Peter King is going for a third round of hearings focused on radicalization in the Muslim community.

King’s first two hearings were handled rather poorly. The first was so broad as to rhetorically indict the entire Muslim community. The second was focused on Islamic radicalization in prison, an issue that has yet to even become a problem.

In fairness, though, King’s third topic is both timely and relevant:

“At this hearing, the third in a series, we will examine Somalia-based terrorist organization al-Shabaab’s ongoing recruitment, radicalization, and training of young Muslim-Americans and al-Shabaab’s linking up with al-Qaeda in the Arabian Peninsula (AQAP).

“In Minnesota, Ohio, and other states, dozens of young Muslim males have been recruited, radicalized, and then taken from their communities for overseas terrorist training by al-Shabaab. In a number of cases, the men — including both Somali-Americans and other converts — have ended up carrying out suicide bombings or have otherwise been killed, often without their families even knowing where their sons have gone. There has not been sufficient cooperation from mosque leaders. In at least one instance, a Minnesota imam told the desperate family of a missing young man not to cooperate with the FBI.

This is timely because Omer Abdi Mohamed, one of the al Shabaab recruiters, pleaded guilty in federal court to terrorism charges earlier this week. It’s relevant because, frankly, al Shabaab’s success in recruiting Americans is unprecedented, and is a topic worthy of congressional scrutiny. Unlike King’s first hearing, which was so broadly constructed as to be both useless and unfair to the American Muslim community as a whole, and King’s second hearing, which focused on an as yet nonexistent problem, Al Shabaab’s Minnesota recruitment is something that genuinely deserves to be looked at. The Senate Homeland Security Committee held a similar hearing a few years ago.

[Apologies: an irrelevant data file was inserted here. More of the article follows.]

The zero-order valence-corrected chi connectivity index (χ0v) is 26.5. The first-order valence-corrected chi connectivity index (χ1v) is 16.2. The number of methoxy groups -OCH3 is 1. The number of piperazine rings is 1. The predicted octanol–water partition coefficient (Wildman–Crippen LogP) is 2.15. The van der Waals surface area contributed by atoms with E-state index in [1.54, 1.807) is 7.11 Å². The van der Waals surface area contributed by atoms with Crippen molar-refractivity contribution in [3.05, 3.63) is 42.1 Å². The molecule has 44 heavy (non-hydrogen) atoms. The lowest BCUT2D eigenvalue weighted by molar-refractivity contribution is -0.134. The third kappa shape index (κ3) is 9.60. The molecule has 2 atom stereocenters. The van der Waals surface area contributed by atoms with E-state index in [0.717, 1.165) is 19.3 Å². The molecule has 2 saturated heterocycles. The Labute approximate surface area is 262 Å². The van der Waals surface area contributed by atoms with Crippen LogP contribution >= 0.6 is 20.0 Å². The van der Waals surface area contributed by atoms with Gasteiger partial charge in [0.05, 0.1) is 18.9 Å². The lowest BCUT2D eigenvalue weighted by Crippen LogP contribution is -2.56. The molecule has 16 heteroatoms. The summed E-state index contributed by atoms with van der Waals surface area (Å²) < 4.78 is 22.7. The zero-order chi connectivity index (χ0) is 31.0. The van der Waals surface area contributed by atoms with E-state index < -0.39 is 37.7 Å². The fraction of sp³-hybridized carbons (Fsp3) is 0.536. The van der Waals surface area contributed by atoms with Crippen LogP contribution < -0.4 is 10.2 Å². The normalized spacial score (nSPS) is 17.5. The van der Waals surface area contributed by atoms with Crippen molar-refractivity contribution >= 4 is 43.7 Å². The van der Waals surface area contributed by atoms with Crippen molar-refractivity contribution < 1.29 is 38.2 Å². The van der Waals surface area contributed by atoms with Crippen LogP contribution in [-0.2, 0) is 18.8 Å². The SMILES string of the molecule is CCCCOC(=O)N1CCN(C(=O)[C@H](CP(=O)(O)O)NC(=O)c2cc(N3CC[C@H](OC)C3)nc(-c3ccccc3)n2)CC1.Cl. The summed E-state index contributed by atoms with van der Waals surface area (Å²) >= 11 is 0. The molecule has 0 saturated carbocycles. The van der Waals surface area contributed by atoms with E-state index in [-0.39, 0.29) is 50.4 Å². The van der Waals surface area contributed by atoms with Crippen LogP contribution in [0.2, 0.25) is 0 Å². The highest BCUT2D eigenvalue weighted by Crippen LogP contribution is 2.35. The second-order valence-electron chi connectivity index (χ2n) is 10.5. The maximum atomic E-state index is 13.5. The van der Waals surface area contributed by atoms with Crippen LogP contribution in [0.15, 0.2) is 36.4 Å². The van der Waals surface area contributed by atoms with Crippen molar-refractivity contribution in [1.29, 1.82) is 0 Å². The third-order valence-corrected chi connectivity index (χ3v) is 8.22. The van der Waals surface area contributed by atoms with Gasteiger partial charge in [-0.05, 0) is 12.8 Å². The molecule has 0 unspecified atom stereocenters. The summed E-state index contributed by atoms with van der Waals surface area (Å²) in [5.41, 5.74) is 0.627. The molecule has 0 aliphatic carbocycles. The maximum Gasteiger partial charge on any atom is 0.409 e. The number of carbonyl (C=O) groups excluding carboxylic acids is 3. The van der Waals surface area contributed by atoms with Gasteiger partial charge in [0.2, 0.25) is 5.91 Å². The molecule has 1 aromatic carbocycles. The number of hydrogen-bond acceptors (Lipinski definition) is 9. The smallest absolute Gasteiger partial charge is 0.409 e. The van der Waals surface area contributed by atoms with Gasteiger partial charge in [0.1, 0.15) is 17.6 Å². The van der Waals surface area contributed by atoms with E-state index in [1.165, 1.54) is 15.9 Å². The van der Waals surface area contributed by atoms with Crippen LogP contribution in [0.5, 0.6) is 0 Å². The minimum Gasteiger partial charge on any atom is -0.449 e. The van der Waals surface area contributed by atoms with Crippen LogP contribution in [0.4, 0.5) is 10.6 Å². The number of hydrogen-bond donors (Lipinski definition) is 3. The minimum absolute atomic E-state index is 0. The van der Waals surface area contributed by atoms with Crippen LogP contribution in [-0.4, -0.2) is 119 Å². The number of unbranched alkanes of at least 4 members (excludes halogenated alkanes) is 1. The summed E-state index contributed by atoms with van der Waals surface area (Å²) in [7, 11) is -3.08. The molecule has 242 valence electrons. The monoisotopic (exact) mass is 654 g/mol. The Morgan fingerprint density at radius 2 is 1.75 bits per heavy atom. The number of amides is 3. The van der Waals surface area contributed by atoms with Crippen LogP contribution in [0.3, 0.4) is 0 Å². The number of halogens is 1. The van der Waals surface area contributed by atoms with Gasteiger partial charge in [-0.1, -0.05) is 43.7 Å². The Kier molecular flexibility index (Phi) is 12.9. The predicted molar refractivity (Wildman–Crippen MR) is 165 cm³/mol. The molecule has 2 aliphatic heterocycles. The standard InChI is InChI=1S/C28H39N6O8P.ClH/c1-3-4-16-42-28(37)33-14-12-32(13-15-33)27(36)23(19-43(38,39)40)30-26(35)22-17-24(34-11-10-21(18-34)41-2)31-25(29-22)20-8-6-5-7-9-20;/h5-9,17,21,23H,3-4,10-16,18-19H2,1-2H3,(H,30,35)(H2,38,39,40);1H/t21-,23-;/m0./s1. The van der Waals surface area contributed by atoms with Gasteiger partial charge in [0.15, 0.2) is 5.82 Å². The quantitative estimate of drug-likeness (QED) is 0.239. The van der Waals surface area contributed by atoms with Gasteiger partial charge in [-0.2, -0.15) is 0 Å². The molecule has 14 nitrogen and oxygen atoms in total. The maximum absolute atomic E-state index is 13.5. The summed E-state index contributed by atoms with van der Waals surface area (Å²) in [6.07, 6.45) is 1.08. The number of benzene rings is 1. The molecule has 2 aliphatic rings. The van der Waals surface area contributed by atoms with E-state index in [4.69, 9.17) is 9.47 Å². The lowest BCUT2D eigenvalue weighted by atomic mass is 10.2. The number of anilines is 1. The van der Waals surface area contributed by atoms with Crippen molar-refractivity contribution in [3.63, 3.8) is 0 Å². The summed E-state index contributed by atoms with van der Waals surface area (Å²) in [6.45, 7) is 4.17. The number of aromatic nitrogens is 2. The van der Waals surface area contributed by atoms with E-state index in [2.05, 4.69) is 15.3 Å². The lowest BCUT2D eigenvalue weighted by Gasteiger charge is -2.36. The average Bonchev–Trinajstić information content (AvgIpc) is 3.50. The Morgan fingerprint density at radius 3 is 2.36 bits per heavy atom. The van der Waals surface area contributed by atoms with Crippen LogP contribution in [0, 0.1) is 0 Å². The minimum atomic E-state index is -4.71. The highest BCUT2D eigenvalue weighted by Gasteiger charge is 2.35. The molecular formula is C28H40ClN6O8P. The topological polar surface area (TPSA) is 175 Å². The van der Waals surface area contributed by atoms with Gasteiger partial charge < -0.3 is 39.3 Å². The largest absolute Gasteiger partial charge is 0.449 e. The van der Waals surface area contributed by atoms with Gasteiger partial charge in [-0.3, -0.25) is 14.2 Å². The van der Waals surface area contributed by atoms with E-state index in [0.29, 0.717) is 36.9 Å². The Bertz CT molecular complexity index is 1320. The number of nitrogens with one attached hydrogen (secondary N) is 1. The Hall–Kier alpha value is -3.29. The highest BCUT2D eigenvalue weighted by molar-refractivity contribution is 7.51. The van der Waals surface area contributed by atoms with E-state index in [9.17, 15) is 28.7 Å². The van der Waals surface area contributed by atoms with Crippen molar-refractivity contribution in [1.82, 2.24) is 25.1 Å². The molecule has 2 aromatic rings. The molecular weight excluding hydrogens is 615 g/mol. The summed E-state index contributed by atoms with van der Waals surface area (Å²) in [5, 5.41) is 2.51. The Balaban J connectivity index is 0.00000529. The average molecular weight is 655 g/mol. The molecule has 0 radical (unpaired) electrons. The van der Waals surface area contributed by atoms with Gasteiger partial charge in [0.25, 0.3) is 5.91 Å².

The question is whether King can do so without smearing American Muslims as a whole, and his initial statement isn’t promising. Contrary to the sentiment expressed in King’s initial statement, cooperation with the Muslim community in Minnesota was key to subsequent prosecutions, and the FBI views the investigation as a model of community engagement to be repeated elsewhere.

Unlike King’s previous hearings, this one can’t be categorically dismissed out of hand. However, much depends on the witnesses King calls and the direction the hearings themselves take. Just because the topic is worthy of discussion doesn’t mean that the hearings will necessarily be constructive. It’s fair for Muslim groups in particular to worry about how King will conduct these hearings, given his previous pattern of expressing wild and unsubstantiated generalizations about American Muslims.